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Amur Leopard Panthera pardus orientalis (Schlegel, 1857)
Critically Endangered
The Amur leopard (Panthera pardus orientalis), also known as the Far Eastern leopard, Korean leopard, and Manchurian leopard, is a wild feline predator native to the mountainous areas of the taiga as well as other temperate forests in Korea, Northeast China and the Russian Far East. It is one of the rarest felids in the world with an estimated 30 to 35 individuals remaining in the wild. The International Union for the Conservation of Nature has deemed the Amur leopard critically endangered, meaning that it is considered to be facing an extremely high risk of extinction in the wild.

Of the nine subspecies of leopards, the Amur leopard shows the strongest divergence in coat pattern. The coat is of a pale, cream color (especially in winter) and has widely spaced rosettes with thick, black rings and darkened centres. The length of the coat varies between 2.5 cm (1 in) in summer and 7.5 cm (3 in) in winter. The paler coat and longer fur of the Amur leopard make it distinct from other subspecies. They are also known to have light, blue-green eyes.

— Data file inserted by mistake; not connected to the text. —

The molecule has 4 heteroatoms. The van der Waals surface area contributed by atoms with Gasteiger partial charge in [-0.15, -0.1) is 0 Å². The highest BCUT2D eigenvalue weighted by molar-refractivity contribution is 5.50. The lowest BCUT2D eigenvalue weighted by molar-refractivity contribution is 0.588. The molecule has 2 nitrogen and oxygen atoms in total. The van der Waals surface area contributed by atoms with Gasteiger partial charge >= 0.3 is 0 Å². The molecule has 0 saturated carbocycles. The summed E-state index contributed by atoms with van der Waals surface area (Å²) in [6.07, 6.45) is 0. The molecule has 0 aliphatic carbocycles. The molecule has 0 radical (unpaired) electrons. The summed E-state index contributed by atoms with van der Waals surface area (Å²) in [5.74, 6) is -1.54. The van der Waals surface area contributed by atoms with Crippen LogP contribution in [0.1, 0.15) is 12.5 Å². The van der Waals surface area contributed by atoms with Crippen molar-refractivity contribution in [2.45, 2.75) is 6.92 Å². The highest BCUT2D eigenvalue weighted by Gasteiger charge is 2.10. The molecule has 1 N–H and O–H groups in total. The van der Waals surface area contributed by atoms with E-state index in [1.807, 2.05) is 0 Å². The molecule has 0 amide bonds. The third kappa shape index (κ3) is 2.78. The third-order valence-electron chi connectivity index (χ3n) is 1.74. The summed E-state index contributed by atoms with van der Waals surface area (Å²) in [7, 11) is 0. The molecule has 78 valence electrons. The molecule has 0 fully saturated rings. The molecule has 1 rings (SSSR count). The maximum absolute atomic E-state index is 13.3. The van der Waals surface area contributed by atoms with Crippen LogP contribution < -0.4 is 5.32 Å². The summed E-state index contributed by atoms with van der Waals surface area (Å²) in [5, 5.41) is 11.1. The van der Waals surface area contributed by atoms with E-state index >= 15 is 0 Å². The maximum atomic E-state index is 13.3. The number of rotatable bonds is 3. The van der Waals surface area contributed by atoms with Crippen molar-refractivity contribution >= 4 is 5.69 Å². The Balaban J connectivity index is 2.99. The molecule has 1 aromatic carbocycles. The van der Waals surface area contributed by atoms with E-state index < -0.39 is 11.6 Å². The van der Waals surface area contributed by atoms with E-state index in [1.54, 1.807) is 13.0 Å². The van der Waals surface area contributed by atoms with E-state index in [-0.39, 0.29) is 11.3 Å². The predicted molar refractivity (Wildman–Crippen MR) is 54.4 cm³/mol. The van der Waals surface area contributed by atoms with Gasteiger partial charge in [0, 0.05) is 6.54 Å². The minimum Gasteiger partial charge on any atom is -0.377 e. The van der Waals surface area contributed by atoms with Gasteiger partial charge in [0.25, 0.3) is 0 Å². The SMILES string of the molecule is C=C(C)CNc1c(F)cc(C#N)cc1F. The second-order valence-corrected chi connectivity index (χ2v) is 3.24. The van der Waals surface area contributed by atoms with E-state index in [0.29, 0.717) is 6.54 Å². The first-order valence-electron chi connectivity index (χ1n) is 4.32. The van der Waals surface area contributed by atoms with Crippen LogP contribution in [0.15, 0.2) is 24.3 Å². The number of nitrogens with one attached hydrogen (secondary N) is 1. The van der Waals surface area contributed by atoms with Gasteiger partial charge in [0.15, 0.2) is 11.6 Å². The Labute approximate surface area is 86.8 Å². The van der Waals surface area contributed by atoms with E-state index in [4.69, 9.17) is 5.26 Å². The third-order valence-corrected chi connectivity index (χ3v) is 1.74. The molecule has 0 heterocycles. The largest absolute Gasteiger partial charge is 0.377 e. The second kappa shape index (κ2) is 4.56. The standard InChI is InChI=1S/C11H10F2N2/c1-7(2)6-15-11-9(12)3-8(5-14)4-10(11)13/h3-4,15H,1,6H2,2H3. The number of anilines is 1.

Principal Dimensions
Overall Males Females
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